Venue: Enabling Village

Nomis Piy gave us all an early Christmas gift with this event, held within the Enabling Village at Redhill. There were quite a few surprises, starting from the impressively large first round of 25 mini puzzles. We appreciated that there was variation in the difficulty levels and types of aha — not easy to achieve, given the high number. One of my favourites made good use of the decorated setting. The five metapuzzles that followed were solidly rigorous, and led smoothly to a satisfying multi-step endgame.

As always, Nomis Piy makes excellent use of its puzzle materials, with every detail — even those that appear merely decorative — being put to good use. This event’s endgame also felt especially accomplished, tying together many aspects of what had come before.

The Christmas theme was clear, but the game was secular enough that those of us who weren’t religious (including myself) didn’t find it awkward. The introductory and concluding videos were also very sweet.

Result: We were the only team to finish the game within the 60min deadline, but certainly not the only team to enjoy the event.

Nomis Piy – Finding Christmas


The Escape Artist – Operation Rescue Mid-Autumn

When: 15 Sep 2018
Team: Five people
Venue: Singapore Chinese Cultural Centre

I’d missed The Escape Artist’s previous bilingual event at the Singapore Chinese Cultural Centre, so I was particularly looking forward to this one. The bilingual aspect turned out to be irrelevant, as the puzzles were the same and the answers were still in English, with the only difference being the explanatory text. This does make sense for consistency and ease of implementation, but I did wish there had been some significant bilingual differences (like how SCRAP’s Japanese games sometimes use the Japanese language itself).

One might have expected such a family-friendly mass event to be light on puzzles. Although there were indeed a limited number of puzzles, they included a couple of rigorous and hence satisfying ones (of which my favourite made clever use of a cultural element and also taught us interesting facts about mooncakes). The metapuzzle was admittedly rather unsatisfying, but not to the extent of ruining the experience.

One pleasant (and surprising) consequence of the event’s family-oriented nature was how it allowed us to rediscover the simple childhood joys of arts-and-crafts and cute physical tasks like mini archery. There were also dramatic story-relevant moments that reinforced the overarching narrative and cultural theme — and were just plain cool. The atmospheric setting of the finale helped the event to end on a strong note, too.

Structurally, TEA demonstrated their usual strength of avoiding bottlenecks, with a non-linear main round spread out over several floors and a brief linear endgame. From what I saw, there didn’t seem to be much queueing, even though there were checkpoints which only allowed one team at a time.

Operation Rescue Mid-Autumn underscored how a participant’s experience can be elevated by more than the puzzles themselves, and illustrated how escape events can be a medium for genuine learning. I for one hope that TEA’s collaborations with the Singapore Chinese Cultural Centre continue. Though would it be too much to hope for a genuinely bilingual game someday, with two separate language options..?

Result: Rescued Mid-Autumn, and had a lot of fun in the process.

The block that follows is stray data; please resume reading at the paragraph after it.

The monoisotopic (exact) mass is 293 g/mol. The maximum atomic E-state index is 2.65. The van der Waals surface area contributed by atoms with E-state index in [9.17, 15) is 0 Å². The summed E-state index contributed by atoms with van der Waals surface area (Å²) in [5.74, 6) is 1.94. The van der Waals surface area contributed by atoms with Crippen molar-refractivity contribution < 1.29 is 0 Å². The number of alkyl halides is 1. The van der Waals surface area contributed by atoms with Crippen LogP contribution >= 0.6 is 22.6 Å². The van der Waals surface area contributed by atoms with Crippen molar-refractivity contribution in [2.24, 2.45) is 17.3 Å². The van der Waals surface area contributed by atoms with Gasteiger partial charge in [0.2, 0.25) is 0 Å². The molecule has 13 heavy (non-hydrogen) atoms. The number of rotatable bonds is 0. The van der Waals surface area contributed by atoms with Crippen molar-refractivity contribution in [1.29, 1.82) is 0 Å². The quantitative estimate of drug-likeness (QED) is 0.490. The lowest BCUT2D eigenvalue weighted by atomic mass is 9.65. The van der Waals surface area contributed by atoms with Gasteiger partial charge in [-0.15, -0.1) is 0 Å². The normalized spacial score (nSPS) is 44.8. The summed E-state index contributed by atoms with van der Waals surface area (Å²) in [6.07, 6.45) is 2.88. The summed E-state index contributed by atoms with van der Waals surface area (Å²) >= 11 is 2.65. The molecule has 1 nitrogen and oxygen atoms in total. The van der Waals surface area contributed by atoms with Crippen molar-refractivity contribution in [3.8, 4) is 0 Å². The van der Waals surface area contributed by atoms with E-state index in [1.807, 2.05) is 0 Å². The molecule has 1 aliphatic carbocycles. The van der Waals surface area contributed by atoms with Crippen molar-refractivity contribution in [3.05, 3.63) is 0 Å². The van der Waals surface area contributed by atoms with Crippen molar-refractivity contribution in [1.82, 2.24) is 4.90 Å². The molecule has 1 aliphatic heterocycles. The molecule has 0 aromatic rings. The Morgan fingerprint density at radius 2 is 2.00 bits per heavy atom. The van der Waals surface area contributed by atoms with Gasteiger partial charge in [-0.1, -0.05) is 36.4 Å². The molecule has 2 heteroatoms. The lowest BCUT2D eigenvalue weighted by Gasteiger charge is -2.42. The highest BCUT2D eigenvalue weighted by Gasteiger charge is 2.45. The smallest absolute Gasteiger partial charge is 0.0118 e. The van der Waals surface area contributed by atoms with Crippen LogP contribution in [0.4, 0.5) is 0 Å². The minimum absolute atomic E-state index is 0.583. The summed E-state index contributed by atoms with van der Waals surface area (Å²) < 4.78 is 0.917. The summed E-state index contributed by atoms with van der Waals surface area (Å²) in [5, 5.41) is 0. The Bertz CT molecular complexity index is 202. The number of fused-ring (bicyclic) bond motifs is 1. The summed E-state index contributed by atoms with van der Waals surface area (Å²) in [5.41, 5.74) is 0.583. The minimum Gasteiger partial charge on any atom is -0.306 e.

The Escape Artist – Operation Rescue Mid-Autumn

The Escape Artist – Iridian Legends

When: 25 Mar 2018
Team: Four people
Venue: *Scape

Another event by The Escape Artist, another interesting structural variation. The Escape Artist’s events are really worth following not just by escape enthusiasts, but potential game organisers. This time, instead of the usual linear structure, there were three gameplay areas that could be tackled in any order. So instead of having all the teams in Area A while Areas B and C wait empty, there were teams in all areas at the same time — allowing more people to take part than would have otherwise been the case.

The puzzles themselves were a mixed bag. One area had fairly context-free individual puzzles but a fun metapuzzle. Another had a well-woven first set of puzzles but a bizarre and disappointing final puzzle that threw off a lot of teams, including mine. The third had tiered difficulty, like the previous year’s event, and a nice mix of puzzles with generally cool ahas. (It probably helped that we ended up choosing the most difficult and therefore most interesting route, though as before, it wasn’t obvious (unless you thought hard about the meta-theme) which choice would result in easier puzzles.)

In a tie-up with AR game company HADO, the final boss fight was completely non-puzzle-related but fairly amusing to watch.

This was the second tie-up between TEA and this particular pro-family organisation, and there were some clever reveals at the end, when they were going through the puzzles and answers — the need for resource management and certain in-game choices, for instance, had thematic significance. Here’s hoping the partnership continues if it allows TEA to continue bringing us such events.

Result: Made it to the showdown with the final boss but didn’t emerge as overall victor.

The Escape Artist – Iridian Legends

Lockdown – Code of Silence

Lockdown is running this again on 23 June! Get tickets here

When: 17 Mar 2018
Team: Five people
Venue: Battlebox, Fort Canning Park

I always appreciate site-specific escape games, and it was a plus that this took place in the air-conditioned Battlebox, haha. As usual, Lockdown/ThinkOut did a solid job with the scene-setting and costumed actors. Despite the maze-like nature of the Battlebox, it wasn’t too hard getting around and finding what needed to be found, either.

As for the puzzles themselves, there was generally a good level of integration with the existing exhibits — with the exception of one puzzle that remained unsatisfying even after learning the right answer, and another that was a bit search-y and tedious. One highlight was a puzzle that made direct use of a team member, in a callback to the very beginning of the event.

The final metapuzzle was well-executed and impervious to brute-forcing, which I  appreciate; the finale itself was cute and thematic. A solid event, even if the puzzles weren’t necessarily a highlight.

Result: Succeeded in sending off the code word before time ran out.

Lockdown – Code of Silence